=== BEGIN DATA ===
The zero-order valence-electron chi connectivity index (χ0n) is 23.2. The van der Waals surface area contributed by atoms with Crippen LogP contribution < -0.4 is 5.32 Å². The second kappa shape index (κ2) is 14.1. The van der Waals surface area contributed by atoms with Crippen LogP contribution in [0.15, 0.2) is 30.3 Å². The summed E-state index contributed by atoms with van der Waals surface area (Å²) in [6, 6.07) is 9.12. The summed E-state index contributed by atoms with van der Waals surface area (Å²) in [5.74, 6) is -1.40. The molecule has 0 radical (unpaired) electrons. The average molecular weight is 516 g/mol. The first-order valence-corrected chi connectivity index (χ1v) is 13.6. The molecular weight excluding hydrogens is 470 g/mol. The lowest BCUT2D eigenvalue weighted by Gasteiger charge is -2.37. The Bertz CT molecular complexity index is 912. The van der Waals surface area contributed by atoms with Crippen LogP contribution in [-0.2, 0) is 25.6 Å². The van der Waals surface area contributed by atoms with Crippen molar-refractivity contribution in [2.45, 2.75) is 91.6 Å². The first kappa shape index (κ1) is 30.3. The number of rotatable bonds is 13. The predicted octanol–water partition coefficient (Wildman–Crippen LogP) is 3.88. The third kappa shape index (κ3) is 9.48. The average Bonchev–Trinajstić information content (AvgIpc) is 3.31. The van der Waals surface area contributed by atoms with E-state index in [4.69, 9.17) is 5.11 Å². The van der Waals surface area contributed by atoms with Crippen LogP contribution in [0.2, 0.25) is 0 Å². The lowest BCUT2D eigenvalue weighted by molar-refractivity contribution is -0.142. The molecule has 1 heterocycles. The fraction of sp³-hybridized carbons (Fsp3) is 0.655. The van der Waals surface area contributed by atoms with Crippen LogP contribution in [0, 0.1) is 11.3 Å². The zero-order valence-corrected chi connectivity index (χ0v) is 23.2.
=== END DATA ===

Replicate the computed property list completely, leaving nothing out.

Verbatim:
The zero-order valence-electron chi connectivity index (χ0n) is 23.2. The van der Waals surface area contributed by atoms with Crippen LogP contribution < -0.4 is 5.32 Å². The second kappa shape index (κ2) is 14.1. The van der Waals surface area contributed by atoms with Crippen LogP contribution in [0.15, 0.2) is 30.3 Å². The summed E-state index contributed by atoms with van der Waals surface area (Å²) in [6, 6.07) is 9.12. The summed E-state index contributed by atoms with van der Waals surface area (Å²) in [5.74, 6) is -1.40. The molecule has 0 radical (unpaired) electrons. The average molecular weight is 516 g/mol. The first-order valence-corrected chi connectivity index (χ1v) is 13.6. The molecular weight excluding hydrogens is 470 g/mol. The lowest BCUT2D eigenvalue weighted by Gasteiger charge is -2.37. The Bertz CT molecular complexity index is 912. The van der Waals surface area contributed by atoms with Crippen LogP contribution in [-0.2, 0) is 25.6 Å². The van der Waals surface area contributed by atoms with Crippen molar-refractivity contribution in [2.45, 2.75) is 91.6 Å². The first kappa shape index (κ1) is 30.3. The number of rotatable bonds is 13. The predicted octanol–water partition coefficient (Wildman–Crippen LogP) is 3.88. The third kappa shape index (κ3) is 9.48. The average Bonchev–Trinajstić information content (AvgIpc) is 3.31. The van der Waals surface area contributed by atoms with E-state index in [4.69, 9.17) is 5.11 Å². The van der Waals surface area contributed by atoms with Crippen LogP contribution in [0.2, 0.25) is 0 Å². The lowest BCUT2D eigenvalue weighted by molar-refractivity contribution is -0.142. The molecule has 1 heterocycles. The fraction of sp³-hybridized carbons (Fsp3) is 0.655. The van der Waals surface area contributed by atoms with Crippen LogP contribution in [0, 0.1) is 11.3 Å². The zero-order valence-corrected chi connectivity index (χ0v) is 23.2.